Dr Karen Alexander1, Dr Kirsten Abernethy2
1University Of Tasmania, Hobart, Australia
2Sea Change Consulting, Port Fairy, Australia
To secure the future of wild-catch and aquaculture fisheries, it is increasingly clear that, alongside effective and responsible management and production, building and maintaining societal support is vital. There are several recent examples in Australia where fisheries have been threatened, even shut down, by not having a ‘social license to operate’. This is despite having good ecological, economic and management credentials.
Drawing together knowledge from existing literature and an expert survey, we developed a strawman definition and a list of determinants of societal support. We then tested and refined the strawman against four Australian case studies using literature, media and key informant interviews. We identified 16 determinants of societal support ranging from external factors (which cannot be influenced, but which operations should be aware of) to inward- and stakeholder-facing (which can be influenced). Based on these findings, we developed a self-audit tool for use by operations to establish which determinants they should focus on improving. Overall, the determinants of social license are likely very similar across all industries. Social license is also largely based on perception, and therefore, what may be most beneficial is a regular perceptions survey addressing the determinates identified in this project.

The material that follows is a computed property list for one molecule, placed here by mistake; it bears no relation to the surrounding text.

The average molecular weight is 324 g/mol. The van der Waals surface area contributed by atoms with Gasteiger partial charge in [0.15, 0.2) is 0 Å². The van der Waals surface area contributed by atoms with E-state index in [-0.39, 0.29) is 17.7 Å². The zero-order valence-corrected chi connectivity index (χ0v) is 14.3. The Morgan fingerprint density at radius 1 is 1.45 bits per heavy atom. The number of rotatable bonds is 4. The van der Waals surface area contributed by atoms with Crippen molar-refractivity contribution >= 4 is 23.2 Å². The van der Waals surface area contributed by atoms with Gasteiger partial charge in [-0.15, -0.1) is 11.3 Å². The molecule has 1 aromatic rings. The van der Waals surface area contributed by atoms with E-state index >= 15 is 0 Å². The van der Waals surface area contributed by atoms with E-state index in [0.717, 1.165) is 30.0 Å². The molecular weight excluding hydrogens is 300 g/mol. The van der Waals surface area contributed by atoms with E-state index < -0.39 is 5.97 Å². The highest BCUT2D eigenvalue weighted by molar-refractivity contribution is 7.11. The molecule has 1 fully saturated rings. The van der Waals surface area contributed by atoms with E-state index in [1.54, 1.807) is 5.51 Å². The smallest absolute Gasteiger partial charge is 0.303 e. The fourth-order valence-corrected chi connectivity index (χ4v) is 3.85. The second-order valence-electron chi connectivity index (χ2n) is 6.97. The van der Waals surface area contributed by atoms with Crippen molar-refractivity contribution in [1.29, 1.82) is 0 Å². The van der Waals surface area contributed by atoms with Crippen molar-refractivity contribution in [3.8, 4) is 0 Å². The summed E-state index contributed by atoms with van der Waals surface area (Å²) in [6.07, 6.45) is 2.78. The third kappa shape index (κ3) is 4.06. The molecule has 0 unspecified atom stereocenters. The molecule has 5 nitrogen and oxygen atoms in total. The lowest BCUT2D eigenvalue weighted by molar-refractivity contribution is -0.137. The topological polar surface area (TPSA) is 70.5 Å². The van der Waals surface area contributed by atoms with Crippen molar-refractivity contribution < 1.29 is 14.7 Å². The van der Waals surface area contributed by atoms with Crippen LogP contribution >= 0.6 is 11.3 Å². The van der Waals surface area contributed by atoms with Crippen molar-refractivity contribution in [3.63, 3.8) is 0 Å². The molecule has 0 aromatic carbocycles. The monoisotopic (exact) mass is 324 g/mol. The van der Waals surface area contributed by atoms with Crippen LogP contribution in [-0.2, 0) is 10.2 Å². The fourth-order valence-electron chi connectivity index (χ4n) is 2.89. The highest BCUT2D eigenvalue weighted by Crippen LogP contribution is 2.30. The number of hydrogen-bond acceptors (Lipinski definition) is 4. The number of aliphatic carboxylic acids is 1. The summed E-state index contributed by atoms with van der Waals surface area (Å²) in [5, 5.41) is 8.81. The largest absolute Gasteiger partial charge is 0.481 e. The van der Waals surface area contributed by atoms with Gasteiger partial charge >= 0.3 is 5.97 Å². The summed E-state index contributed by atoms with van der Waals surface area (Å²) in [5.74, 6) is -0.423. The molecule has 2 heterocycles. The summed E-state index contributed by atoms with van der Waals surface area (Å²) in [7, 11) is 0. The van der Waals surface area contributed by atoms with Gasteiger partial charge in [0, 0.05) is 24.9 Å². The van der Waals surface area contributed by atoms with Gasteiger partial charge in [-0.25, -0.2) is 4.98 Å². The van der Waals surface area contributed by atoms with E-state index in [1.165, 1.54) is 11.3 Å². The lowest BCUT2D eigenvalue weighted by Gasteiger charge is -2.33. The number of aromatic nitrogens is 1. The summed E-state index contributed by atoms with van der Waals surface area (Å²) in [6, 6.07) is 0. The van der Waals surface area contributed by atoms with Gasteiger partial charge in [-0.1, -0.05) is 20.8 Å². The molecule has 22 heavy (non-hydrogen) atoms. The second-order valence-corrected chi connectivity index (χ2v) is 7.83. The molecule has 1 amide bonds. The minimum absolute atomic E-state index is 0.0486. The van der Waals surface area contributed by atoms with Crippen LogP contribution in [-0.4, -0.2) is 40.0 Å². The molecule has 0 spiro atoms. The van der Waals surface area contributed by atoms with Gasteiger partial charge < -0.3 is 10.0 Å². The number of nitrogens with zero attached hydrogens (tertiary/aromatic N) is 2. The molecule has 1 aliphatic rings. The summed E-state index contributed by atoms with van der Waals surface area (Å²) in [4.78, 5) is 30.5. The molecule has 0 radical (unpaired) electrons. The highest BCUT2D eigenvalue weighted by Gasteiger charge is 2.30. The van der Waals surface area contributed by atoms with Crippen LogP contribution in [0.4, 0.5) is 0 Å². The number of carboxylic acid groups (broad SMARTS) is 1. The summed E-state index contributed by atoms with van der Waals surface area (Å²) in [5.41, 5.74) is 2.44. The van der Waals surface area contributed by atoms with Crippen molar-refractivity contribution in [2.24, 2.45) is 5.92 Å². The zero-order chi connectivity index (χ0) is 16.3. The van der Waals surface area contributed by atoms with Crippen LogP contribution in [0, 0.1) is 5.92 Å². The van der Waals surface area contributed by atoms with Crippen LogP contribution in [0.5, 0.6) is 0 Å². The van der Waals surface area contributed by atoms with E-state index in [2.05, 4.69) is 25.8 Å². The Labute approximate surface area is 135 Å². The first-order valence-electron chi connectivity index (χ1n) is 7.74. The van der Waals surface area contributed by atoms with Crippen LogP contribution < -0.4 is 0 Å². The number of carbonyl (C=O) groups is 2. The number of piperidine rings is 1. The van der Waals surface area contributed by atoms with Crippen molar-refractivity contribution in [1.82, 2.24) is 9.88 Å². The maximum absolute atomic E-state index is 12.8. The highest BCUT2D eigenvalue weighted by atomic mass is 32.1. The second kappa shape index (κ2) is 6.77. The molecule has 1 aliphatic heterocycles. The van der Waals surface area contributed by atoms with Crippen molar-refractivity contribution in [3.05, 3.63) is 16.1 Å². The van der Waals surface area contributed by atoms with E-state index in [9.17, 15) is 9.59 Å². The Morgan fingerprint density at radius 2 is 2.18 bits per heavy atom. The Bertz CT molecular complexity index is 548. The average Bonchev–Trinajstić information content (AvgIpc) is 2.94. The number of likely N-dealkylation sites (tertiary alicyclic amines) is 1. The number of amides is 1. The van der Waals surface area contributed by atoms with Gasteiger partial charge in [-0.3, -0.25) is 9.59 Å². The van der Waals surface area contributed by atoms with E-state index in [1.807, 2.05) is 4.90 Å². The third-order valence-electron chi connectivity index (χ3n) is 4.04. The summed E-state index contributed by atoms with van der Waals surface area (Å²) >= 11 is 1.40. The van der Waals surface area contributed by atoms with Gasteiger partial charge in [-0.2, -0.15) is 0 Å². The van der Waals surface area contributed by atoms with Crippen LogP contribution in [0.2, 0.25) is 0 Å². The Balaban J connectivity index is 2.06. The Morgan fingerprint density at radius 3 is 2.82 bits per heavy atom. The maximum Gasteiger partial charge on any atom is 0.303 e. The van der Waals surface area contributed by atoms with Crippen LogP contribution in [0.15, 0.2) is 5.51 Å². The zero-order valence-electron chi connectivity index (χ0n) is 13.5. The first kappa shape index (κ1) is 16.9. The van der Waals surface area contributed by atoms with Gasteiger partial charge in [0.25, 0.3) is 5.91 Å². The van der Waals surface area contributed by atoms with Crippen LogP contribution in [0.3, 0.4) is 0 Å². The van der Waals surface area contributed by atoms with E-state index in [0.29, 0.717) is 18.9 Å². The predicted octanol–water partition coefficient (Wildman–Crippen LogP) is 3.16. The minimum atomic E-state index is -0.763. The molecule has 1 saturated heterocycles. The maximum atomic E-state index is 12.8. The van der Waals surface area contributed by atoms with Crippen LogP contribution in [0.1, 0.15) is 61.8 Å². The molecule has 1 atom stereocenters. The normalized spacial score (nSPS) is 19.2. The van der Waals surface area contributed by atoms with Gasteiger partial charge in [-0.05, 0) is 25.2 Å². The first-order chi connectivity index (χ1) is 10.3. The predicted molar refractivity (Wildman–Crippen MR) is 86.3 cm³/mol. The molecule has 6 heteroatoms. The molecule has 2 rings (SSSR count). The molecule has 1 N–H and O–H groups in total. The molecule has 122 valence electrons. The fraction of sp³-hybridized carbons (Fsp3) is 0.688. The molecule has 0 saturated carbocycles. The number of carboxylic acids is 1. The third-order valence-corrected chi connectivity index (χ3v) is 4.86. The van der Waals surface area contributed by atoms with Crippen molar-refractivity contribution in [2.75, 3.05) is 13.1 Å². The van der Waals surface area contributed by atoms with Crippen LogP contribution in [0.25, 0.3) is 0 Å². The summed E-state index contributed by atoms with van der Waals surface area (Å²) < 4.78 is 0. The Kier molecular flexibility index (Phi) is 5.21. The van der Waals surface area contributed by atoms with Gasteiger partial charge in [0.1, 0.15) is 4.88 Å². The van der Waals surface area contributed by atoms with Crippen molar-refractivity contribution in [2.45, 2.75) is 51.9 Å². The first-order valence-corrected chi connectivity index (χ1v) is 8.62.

Dr Karen Alexander is a political ecologist with wide-ranging interests, centring on marine governance. Karen specialises in issues around the transition to a blue economy and her recent research at the University of Tasmania has focused on ocean and coastal conflict, societal support for sectors such as offshore energy and aquaculture, coastal ecosystem-based management, and marine spatial planning.